The six-time big winner, ever mindful of a performer’s ability to maintain composure in a high-intensity situation, then began his response with a usually blunt critique – this time of himself.
“I ruined everything,” Faldo spat before burying his head in his hands. “I was all ready.”
Nick Faldo announces retirement after 16 years as senior golf analyst for CBS
With the help of a few pronounced deep breaths, the 65-year-old Englishman came together to give some insight into his feelings about logging off one last time. Faldo began by looking back to when he learned he had landed the gig that would win him legions of new fans several years after his Hall of Fame playing career ended.
“I was on a boat in Ireland,” he told CBS viewers, “and they called me and said, ‘Would you like to sit next to Jim Nantz? And I literally fell off the boat – I really did. That was in 2006, and here we are 16 years later.
CBS and Faldo had announced in June that his tenure as a full-time analyst would end with this weekend’s Wyndham Championship, the final PGA Tour regular season event before the field ends with its three playoff tournaments. of the FedEx Cup.
Faldo then said he wanted to spend more time with his family and friends on a Montana farm he and his wife had recently purchased. Next year’s replacement as Nantz’s partner and senior network analyst will be Trevor Immelman, the 2008 Masters winner who worked with CBS for several years.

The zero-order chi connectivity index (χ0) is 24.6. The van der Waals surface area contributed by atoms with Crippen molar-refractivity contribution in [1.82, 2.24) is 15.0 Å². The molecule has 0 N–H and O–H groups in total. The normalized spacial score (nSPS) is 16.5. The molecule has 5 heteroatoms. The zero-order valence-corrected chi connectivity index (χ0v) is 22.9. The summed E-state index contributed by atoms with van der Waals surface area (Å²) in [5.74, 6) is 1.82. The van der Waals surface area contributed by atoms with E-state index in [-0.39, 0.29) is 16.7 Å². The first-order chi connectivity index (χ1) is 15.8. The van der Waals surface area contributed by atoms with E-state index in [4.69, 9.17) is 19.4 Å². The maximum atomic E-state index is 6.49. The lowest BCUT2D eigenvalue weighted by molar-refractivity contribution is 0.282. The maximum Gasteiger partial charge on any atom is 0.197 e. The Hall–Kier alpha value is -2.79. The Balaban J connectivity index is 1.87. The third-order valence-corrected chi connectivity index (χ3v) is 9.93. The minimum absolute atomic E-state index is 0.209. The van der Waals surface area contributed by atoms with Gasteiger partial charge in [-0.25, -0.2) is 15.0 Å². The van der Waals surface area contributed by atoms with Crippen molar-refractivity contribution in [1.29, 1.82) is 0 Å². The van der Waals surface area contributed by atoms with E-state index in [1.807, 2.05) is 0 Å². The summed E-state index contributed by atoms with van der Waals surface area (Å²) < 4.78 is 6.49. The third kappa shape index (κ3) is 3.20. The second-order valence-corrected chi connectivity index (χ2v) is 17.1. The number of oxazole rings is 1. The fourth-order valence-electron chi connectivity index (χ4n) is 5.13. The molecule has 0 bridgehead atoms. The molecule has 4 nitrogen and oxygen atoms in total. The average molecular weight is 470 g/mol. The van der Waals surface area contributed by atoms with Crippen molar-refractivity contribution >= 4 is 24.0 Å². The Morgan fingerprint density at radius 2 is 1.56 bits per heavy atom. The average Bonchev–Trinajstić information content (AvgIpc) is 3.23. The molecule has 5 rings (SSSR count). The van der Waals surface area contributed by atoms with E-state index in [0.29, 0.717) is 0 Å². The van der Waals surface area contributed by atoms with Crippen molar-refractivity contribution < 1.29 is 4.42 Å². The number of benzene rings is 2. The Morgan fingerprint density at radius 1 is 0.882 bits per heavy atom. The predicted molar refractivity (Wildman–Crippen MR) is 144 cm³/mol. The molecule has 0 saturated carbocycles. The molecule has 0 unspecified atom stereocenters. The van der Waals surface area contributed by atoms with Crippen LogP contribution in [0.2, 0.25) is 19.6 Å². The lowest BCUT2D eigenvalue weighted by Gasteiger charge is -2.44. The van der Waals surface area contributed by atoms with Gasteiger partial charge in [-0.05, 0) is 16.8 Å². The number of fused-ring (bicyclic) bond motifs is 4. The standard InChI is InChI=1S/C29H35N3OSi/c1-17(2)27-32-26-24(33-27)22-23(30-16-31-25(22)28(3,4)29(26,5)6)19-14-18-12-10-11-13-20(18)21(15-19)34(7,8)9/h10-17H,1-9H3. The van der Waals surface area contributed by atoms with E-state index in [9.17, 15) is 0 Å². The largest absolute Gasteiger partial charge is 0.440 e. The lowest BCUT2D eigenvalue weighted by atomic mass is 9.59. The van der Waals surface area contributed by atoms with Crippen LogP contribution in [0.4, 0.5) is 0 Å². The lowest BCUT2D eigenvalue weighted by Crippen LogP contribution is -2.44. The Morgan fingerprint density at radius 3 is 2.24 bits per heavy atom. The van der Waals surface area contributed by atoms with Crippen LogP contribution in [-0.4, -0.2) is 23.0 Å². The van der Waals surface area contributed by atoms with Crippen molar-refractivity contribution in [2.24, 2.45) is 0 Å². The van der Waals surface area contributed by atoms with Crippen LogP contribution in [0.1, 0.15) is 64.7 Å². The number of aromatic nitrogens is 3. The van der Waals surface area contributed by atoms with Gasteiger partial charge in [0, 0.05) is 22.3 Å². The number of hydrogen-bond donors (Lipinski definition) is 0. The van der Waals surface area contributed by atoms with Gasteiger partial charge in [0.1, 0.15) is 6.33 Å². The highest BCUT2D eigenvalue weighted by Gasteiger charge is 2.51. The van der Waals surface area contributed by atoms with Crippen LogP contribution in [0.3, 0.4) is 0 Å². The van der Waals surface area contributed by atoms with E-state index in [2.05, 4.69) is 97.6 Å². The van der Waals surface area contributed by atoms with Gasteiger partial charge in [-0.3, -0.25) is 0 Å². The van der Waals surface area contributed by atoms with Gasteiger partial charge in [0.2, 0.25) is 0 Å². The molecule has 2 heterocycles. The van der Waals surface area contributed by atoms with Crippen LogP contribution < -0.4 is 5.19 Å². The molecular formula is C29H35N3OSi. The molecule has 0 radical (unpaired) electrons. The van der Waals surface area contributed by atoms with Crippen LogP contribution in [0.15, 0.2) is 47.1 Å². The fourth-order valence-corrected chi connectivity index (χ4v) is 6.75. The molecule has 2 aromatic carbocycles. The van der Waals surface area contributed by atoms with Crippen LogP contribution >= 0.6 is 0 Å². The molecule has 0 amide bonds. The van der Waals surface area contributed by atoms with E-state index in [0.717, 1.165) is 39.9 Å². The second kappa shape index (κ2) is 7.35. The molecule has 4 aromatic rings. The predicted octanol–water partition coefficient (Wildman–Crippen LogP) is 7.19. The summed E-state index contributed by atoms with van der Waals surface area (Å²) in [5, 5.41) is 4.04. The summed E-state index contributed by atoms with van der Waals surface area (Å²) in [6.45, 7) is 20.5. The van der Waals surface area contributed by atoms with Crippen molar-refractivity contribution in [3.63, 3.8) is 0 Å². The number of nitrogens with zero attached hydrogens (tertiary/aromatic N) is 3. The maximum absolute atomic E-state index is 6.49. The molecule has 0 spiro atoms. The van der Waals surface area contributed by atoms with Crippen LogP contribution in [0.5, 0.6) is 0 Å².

On Sunday, Immelman was part of Golf Channel’s first coverage of the Wyndham Championship before the CBS team aired, and the 42-year-old South African paid tribute to his “good friend” Faldo.
“I was very lucky to meet Sir Nick when I was 15,” Immelman said. “He took me under his wing. He’s been a mentor to me ever since throughout my playing career, starting on the European Tour and then the PGA Tour. And when I started streaming, he did the same thing. So, Nick, thank you so much for everything you’ve done for me. Every time I sit in this chair, as Senior Analyst, I will think of you.
During the CBS telecast, Nantz and others noted that while Faldo was known for his “stoic” behavior during his playing career, he revealed to CBS viewers not just a dry wit, but a bond. deeply felt with the sport and its competitors.
“If you take a look back at your career in broadcasting, you’ve been bold enough to show everyone, including ourselves, what’s really inside your emotions,” said fellow analyst Frank Nobilo. Told Faldo. “You weren’t afraid to do that.”
Faldo wasn’t the only member of the CBS booth to shed tears on Sunday. Ian Baker-Finch, British Open champion and PGA Tour contemporary of Faldo, who was a CBS analyst and holeshot announcer for 15 years, sent his friend away emotionally.
“You’ve taught me so much and I’m grateful for that,” Baker-Finch, 61, told Faldo. “I’m honored to have my name sandwiched between yours on the burgundy jug, ’90-’91-’92, I watch this all the time with great pleasure. Over the past two decades we’ve been twinned many times in various TV towers around the world, and in fact for the past 16 years here at CBS. It’s been a great honor, and I’m sad to see you go, like all of us are here. So sad.”
“Thank you to the whole team,” Faldo said later in the telecast, after collecting his emotions. “As I affectionately and respectfully call you, the workers, they got the pictures out; we make the rattle. We have an easy job. Thank you all.”
“I am a single child and I found, at 65, three brothers,” Faldo continued, referring to Nantz, Baker-Finch and Nobilo. “Thanks.”
“Thank you, Nick, for gracing this booth and our lives,” Nantz said. He added that Faldo and his wife will now be in their “happy place” in Montana.
“I’m ready,” chuckled Faldo.